That's right. Number 35, running back Billy Joe. "Billy Joe what?" you ask. I know of a Billy Joe Dupree, a Billy Joe Tolliver, a Billy Joe Hoefert, the mysterious "Ode to Billie Joe" that got a name change when it became a movie. But a flesh and blood Billy Joe with no further surname of which to speak? The answer is the same as the one about the one hand clapping; William Joe, running back for the Jets from 1967 to 1969.
Billy Joe. It conjures a hayseed, a country bumpkin. Big ol' Billy Joe. That big fella Billy Joe from Ancora, South Carolina. Big Billy Joe with what looks like a walleye and buck teeth. What do you think of the big city, Billy Joe?
Well, Billy Joe actually played for and graduated from Villanova. Imagine what Billy Joe might have done at Alabama or Auburn had they been integrated? Billy Joe won Rookie of the Year honors for the AFL and then garnered two AFL Championship rings, one with the Buffalo Bills in 1965 and one with the Jets in 1968. By the time he reached Flushing he may have seemed a belated nuisance to most Jets fans since they had rooted against Billy Joe on the nights and days when he played against us. He ran the bench squarely behind Snell, Boozer and Mathis. When Boozer's pernicious corns and bunions acted up in the home game against Boston in 1968, Joe scored three fourth quarter rushing touchdowns in a 48-14 win.
And where is Billy Joe now? In the College Football Hall of Fame, that's where. He's been coaching college football on and off since 1972. This is our Ode to Billy Joe. He's probably the most successful Jets' #35 we've studied and certainly among retired New York Jets he is the most successful football coach. Funny name? Maybe. Maybe it's even worth a Booth Lusteg. Obviously Billy Joe was, and is, a born winner.
We can dispense with the niceties. We have three names here from different eras. First there's Ed Kovac. Was he your driver's ed instructor? Your State Farm agent? Well, he played two games for the New York Titans in 1962 in #35 as well. Then there's Del Lee. I'm not sure how many games in #35 he played for the Jets in 1999, but he's in there somewhere and there somewhere out there right now, somewhere. And Tim Newman who's our scab replacement in #35 from the 1987 strike season. I don't even know what position he played. I could find out, but then he crossed a picket line. Nineteen eighty-seven was also the year I went away to college, and my mother had two parting pieces of advice for me: 1) Go to Mass 2) Don't ever cross a picket line. Of course, I'm sure Tim Newman had his reasons. He wanted to play. Don't we all?
Dennis Onkotz always assumed he would, and we can't blame him for assuming it. Drafted by us in the third round in 1970, the Jets had such high hopes for him that they let him wear the uncharacteristic #35 for a linebacker. That was the number he wore at Penn State as he set the standard in the Nittany Lion linebacking tradition to come of Jack Ham, Greg Buttle, Shane Conlon, Andre Collins, Brian Gelzheiser, Lavar Arrington, Brandon Short, Paul Posluszny, and Dan Connor. The full story is here, but he lasted only half a season long with the Jets, at which point Dennis Onkotz - model for those who came after him in Happy Valley - broke his leg and was eventually out of football for good. Just like that. To be fair, 1970 was apparently a popular year (among many) for key Jets players to be on the DL.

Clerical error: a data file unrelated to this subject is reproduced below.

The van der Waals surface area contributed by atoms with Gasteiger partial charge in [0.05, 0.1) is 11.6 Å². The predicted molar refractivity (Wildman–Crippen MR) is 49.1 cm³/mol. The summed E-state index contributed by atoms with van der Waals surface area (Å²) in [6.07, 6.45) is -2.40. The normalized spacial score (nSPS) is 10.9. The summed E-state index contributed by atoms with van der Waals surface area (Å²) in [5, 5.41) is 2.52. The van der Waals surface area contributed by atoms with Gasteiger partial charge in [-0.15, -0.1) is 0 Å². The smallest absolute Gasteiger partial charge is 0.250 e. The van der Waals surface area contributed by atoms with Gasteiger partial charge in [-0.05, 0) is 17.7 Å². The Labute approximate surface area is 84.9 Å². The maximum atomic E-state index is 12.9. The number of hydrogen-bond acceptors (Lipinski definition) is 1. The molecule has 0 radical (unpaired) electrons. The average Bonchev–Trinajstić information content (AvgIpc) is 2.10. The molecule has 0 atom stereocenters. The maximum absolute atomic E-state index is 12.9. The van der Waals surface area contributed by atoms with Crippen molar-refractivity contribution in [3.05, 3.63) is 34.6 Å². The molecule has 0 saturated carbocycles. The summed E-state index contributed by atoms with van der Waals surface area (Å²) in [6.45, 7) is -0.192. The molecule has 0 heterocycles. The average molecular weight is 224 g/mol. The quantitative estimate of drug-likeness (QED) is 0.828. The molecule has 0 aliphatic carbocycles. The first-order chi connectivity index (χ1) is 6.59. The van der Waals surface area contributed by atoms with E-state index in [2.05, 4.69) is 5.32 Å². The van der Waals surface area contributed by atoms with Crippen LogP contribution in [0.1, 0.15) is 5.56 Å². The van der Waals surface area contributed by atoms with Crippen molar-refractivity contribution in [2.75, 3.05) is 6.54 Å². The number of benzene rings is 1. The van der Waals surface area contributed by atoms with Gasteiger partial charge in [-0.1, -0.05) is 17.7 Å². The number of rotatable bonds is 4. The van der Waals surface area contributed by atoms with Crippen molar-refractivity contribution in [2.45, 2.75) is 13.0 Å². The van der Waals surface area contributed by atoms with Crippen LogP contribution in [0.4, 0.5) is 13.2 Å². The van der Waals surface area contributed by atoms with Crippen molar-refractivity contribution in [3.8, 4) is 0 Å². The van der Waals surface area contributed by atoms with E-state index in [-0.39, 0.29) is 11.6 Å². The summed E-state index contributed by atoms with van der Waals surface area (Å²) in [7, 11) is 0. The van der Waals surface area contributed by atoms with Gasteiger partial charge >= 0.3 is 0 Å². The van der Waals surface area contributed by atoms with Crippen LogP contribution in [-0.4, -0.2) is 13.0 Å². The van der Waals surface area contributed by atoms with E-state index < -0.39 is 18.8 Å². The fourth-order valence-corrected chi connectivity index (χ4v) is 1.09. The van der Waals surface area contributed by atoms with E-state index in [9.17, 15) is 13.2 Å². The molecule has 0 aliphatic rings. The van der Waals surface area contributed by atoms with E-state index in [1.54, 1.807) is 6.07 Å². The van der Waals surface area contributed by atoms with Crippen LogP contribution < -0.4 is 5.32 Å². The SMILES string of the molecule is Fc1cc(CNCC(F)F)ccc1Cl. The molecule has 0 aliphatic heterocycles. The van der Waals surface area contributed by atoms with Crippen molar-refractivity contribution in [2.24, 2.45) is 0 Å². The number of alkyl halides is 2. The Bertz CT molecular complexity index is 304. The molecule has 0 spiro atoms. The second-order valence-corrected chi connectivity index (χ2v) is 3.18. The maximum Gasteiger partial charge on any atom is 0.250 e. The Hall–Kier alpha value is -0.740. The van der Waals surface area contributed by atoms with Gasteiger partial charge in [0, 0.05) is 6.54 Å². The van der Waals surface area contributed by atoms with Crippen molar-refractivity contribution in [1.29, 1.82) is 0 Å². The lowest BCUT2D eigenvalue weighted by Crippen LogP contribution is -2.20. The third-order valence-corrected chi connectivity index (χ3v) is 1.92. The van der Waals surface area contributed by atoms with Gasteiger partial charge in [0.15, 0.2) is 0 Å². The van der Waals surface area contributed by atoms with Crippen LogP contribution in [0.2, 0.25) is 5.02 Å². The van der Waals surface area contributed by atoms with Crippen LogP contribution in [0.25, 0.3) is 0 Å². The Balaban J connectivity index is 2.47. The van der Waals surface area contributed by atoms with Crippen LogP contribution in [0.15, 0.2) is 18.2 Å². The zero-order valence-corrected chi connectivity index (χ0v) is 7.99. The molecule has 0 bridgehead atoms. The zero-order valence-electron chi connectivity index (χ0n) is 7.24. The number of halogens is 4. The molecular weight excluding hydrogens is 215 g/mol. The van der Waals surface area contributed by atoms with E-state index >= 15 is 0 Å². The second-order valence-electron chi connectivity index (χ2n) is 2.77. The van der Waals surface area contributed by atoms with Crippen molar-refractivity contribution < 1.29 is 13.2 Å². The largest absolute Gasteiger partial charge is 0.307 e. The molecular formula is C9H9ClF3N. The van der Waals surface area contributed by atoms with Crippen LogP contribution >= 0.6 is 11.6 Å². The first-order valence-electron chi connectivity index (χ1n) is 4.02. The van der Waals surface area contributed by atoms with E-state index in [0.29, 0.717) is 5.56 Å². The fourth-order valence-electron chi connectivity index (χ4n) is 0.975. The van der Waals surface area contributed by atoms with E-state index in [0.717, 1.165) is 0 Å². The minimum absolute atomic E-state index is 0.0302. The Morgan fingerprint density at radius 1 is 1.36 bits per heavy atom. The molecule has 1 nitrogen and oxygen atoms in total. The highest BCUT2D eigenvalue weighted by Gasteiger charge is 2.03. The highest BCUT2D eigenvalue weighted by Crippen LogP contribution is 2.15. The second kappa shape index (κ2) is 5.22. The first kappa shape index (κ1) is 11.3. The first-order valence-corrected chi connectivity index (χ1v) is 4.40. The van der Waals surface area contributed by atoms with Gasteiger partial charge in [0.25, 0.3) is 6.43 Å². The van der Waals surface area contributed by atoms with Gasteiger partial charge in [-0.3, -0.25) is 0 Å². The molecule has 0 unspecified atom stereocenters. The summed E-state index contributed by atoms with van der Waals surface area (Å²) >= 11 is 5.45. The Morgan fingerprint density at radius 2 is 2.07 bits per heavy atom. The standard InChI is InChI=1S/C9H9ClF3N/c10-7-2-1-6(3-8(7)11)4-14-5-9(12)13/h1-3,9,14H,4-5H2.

Finally, Danny Woodhead. I don't yet know whether Billy Joe or Danny Woodhead gets the Booth Lusteg for sure, but Danny gets a place in a subcategory assigned him alongside Dicks Wood and Felt: a funny name with a funnier redundancy. Nevertheless, Danny Woodhead also gets the Scrappy, an award I just made up this very second for the player most likely to be thus described by a color commentator. The requirements for this award are that the man in question has to remind the fan of Wayne Chrebet, Bruce Harper, Scotty Dierking or Mike Augustinyiak, another #35. Danny Woodhead manages all of these things just by being himself.
But in the real world, Danny Woodhead #35 - who has never played a single regular season game for the Jets - is a kind of 5'7" legend in places where the corn grows very, very high. He is the pride of Chadron State, a star in Nebraska, where most of the great stars traditionally come from Lincoln. Right now in the heartland there are, very possibly, polygamous cults being developed in tribute to his extraordinarily metaphorical stature. Try to grasp that he owns the NCAA single season and career rushing records, which is mind-boggling. No one but our beloved team even considered him for 2008. But then he blew out his knee last July at Hofstra, and though our scrappy fans have a soft spot for the underdog which eludes spoiled rotten Patriot fans, it looks as if Danny Woodhead will probably suffer the same fate as Dennis Onkotz. Another Local Hero has gone over the side of the professional game's Tallahatchie Bridge. Pass the biscuits, please.